Once, the Conservatives stood for a distinctive policy- "The Union". The idea that despite the legal, educational and cultural differences, despite the fact of government being devolved to the Scottish Office, the government of Scotland was in no way legally distinct from the government of the United Kingdom. Only one problem- it was increasingly obvious that Scotland WAS distinct. The collision between the Scottish people and militant Thatcherism revealed a chasm between Scotland and the Conservative Party. The result was that the Tories collapsed in Scotland- reduced to a rump of largely elderly backwoodsman.

Next May 3rd, the third elections for the Holyrood Parliament are set to take place. The result may be somewhat different from the previous two Parliaments. The Conservatives remain becalmed at only around 10% of the vote in the latest opinion polls. The Socialist bloc, beset by scandal looks like they may not even qualify for the Parliament at all. The fall in the Conservative vote and the end of the SSP will leave a lot of votes up for grabs, especially as the Labour Party is growing ever weaker.

The question then emerges: what of the three main parties. Labour and the Liberal Democrats, who have run the Scottish Executive since 1999, and in particular the opposition, separatist, party -the SNP?

The SNP in most policy respects are as left wing as Labour. Both Labour and the SNP believe in socialist policies for Scotland's problems. Yet, the fact is that the share of the state in the Scottish GDP is now as large as anywhere in Europe- and the even starker fact is that state Socialism has failed.

There are examples of successful, small economies- and all of them are free market based, not Socialist. It is time for the Scottish Liberal Democrats to remind the people of Scotland that we stand for policies that allow the individual more rights and more control over their own affairs. When we talk about localism we mean, for example, that the City of Aberdeen should be deciding its infrastructure needs- and should be given the appropriate resources. We mean that local people should be deciding the local levels of health care and education, and that this should not be in the hands of centralised government, whether in London or Edinburgh. This is part of the DNA of Federalism- making sure that decisions are taken as close to those most affected as possible. No unelected quangos, and a bonfire of unnecessary regulations- Nick Clegg's call for a Great Repeal Act most definitely applies to Scotland.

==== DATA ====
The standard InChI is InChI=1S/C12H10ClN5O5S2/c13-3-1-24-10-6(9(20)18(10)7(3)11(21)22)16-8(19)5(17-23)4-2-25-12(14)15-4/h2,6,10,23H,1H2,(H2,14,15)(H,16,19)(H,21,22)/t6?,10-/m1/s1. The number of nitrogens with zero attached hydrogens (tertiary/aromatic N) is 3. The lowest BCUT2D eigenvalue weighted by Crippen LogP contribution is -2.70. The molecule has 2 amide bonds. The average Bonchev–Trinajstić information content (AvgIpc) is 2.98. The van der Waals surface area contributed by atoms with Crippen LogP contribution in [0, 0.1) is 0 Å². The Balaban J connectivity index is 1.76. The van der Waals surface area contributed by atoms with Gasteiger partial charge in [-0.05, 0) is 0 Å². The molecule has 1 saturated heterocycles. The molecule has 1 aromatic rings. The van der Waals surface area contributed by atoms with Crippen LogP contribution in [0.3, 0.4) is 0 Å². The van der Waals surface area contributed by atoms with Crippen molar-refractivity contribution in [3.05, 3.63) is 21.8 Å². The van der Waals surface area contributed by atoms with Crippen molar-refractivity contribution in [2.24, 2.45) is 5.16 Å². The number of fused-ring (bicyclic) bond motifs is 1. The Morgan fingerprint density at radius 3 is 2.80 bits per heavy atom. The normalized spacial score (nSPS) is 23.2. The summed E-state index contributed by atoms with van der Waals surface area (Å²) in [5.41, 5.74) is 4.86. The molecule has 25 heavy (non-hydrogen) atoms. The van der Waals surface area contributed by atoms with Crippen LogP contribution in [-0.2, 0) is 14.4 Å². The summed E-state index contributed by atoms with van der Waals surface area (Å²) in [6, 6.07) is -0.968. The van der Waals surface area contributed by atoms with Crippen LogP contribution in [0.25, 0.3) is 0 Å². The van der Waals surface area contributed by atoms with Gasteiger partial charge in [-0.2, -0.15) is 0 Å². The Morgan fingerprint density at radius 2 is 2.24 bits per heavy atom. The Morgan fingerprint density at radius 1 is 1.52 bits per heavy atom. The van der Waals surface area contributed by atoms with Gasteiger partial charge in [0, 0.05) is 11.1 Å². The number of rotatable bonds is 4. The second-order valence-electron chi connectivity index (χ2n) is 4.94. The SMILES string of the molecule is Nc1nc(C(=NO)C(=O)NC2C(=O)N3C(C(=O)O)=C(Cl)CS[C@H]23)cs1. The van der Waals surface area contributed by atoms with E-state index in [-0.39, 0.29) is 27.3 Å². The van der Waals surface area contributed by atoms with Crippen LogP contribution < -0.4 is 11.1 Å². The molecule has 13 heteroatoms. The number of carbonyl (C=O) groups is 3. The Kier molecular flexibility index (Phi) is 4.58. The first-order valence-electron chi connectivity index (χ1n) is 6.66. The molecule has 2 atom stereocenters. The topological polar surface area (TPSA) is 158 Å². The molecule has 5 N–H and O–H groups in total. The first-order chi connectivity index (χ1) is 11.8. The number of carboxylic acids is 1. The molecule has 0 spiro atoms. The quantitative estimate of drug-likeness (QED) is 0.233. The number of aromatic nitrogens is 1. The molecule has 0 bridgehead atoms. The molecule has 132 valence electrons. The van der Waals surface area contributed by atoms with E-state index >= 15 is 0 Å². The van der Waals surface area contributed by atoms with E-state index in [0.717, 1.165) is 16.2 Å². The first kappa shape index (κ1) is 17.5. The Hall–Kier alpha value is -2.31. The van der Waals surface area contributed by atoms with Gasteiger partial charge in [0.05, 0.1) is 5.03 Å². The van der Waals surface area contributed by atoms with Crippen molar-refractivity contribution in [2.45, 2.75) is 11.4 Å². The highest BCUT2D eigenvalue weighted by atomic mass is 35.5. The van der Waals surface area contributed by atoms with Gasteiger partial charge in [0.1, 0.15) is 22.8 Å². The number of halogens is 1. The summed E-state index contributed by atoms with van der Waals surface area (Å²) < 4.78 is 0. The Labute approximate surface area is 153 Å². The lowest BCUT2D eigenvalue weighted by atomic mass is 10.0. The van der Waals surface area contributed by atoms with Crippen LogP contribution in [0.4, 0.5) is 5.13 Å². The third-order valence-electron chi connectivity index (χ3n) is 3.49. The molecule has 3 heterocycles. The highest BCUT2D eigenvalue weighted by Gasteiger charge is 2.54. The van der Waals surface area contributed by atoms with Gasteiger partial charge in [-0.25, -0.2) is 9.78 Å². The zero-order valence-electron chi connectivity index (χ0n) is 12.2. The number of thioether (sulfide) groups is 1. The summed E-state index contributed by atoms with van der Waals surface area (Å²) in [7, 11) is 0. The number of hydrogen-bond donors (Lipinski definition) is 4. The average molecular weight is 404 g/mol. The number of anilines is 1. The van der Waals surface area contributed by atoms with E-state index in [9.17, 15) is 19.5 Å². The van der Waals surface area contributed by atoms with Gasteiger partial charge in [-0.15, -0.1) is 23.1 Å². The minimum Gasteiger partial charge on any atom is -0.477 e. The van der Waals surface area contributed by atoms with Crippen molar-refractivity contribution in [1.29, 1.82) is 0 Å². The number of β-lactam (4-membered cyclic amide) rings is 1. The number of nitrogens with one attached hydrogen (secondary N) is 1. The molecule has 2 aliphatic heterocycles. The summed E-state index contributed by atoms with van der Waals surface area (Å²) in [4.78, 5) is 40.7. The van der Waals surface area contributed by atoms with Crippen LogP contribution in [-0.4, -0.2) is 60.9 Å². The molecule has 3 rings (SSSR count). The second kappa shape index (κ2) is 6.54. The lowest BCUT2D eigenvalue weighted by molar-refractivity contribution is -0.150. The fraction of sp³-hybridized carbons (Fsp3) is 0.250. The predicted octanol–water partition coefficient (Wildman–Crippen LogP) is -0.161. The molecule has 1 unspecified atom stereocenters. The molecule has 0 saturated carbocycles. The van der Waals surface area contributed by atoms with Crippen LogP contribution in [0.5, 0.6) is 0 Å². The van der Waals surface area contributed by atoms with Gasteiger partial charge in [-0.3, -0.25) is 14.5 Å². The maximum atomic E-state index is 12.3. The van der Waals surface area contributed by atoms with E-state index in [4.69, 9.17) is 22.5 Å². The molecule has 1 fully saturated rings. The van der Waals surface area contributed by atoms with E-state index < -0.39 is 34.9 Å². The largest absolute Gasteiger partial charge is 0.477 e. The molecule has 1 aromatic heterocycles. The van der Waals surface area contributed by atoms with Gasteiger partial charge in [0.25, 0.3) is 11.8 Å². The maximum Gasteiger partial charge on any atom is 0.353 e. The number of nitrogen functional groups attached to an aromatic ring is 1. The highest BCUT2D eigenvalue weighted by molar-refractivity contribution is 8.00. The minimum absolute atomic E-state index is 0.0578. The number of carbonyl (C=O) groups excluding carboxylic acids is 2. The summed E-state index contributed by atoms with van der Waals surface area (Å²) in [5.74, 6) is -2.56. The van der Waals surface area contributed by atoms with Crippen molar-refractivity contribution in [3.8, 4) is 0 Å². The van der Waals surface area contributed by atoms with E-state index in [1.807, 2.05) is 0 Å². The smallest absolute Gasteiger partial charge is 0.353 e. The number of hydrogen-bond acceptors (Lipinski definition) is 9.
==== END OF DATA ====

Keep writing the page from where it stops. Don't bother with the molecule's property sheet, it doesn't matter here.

The message of the smaller states, in the European Union, like Estonia, is not that independence is attractive. Scotland is different from the Baltics because Scotland has always had the choice. Britain was and is a free country and at anytime, if the Scottish People wanted independence and voted for it, then independence would happen. The occupation of the Baltics made those countries determined to be independent. It made them more determined to be free, by which I mean they were determined to give personal autonomy to the individual. The great thing is that this has worked- Estonia is growing rapidly in wealth and cultural, economic and political maturity.